By Michael Barry, U.S. Postal Service professional cycling team
The first race of the year always feels a little odd.
The change from a training bike and long ride in a group or alone to a race bike and an attacking peloton is quite extreme and the body senses it almost immediately. But by the second day, my mind was back into it, the legs had come around and it seems like just a week ago I was in the Vuelta a España.
The Volta Algarve is a nice race to start the season, as the weather is fairly mild in the south of Portugal, the racing is quite tame, and the countryside is nice for racing with undulating terrain. The vegetation and environment seem very similar to that in southern California. The only downside to the race was that the staff had to drive 2300km to get here.
The race is comprised of five stages: the last three of which were fairly flat and have finished in field sprints, a 28 km time trial which is tomorrow and then a hill top finish the final day.
As we knew before the start, the time trial would be the major deciding factor for the general classification. Therefore, we have ridden conservatively in the first three days with the goal to get across the finish line out of harms way and not lose any time. Floyd and Vic are both riding quite well at the moment and will most likely do great rides against the clock tomorrow so we have been protecting them as much as possible through the last days.
However, Floyd has had a little bad luck the last two days and has crashed spectacularly in the last couple hundred meters, thankfully not injuring himself too badly in either crash and not losing any time.
Today he led out the sprint with me and only a couple of riders behind and then as he pulled off and the sprint passed him, he was hit by a rider and came sliding toward the line seated on the ground. A few more feet and he would have crossed the line.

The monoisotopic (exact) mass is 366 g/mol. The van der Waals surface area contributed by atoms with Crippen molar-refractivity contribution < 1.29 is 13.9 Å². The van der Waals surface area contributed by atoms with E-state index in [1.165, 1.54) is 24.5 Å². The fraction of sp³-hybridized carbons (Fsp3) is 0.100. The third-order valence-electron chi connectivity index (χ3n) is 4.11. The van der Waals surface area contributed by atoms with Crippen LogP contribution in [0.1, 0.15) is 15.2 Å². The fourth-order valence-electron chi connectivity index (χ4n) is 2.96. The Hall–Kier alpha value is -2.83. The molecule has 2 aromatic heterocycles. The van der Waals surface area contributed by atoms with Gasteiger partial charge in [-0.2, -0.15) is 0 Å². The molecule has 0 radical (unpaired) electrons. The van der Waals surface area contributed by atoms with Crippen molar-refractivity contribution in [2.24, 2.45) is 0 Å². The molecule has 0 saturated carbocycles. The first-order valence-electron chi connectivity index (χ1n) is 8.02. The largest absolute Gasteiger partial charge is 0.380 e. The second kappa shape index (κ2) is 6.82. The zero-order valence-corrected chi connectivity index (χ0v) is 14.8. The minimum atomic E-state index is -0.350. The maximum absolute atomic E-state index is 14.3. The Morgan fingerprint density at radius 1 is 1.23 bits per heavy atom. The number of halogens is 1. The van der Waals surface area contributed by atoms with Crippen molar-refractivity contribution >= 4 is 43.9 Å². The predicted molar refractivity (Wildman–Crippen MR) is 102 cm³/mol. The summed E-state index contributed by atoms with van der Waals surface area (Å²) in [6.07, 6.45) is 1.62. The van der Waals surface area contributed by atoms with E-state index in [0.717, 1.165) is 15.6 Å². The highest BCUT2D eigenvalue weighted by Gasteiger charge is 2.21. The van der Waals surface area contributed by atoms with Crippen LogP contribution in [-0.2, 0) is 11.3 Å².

Today we rode under the rain for a good portion of the stage. The roads were slick to the point we could feel the rear tires spin as we accelerated out of the corners or up the hills. The last three kilometers were extremely sketchy with several round-abouts and corners. In the last kilometers George, Benjamin Noval and Floyd crashed-luckily all were ok with little scrapes or bruises. The good thing about crashing in the rain is that the slide is a lot less abrasive and also less punishing to the body.
It is always a bonus to stay at one hotel throughout a stage race-no packing and unpacking or getting settled in a new environment each night. Here we are at a great hotel close to the beach and also very close to the football/soccer stadium where many of the Euro 2004 games will be played later this year. The night we arrived the stadium was being prepared for its opening night- a “friendly” match between England and Portugal. Our hotel hosted the English team’s press conference and it was a bit of a zoo. Needless to say the bar was packed and the bartender was very busy pulling pints. Reportedly they had 150 police officers at their hotel to protect Beckham and the team.
Racing with Lance is always good. He directs the team well and commands so much respect in the bunch. He is a good leader, not only of our team but also the peloton. He is not only an awesome champion but is also just one of the guys when we’re all together and on the bus on the way to the race or heading back to the hotel.
The team looks fit and seems to be a solid unit. We have two wins this year, both thanks to Max, and we’ll be aiming for another couple of results in the next days.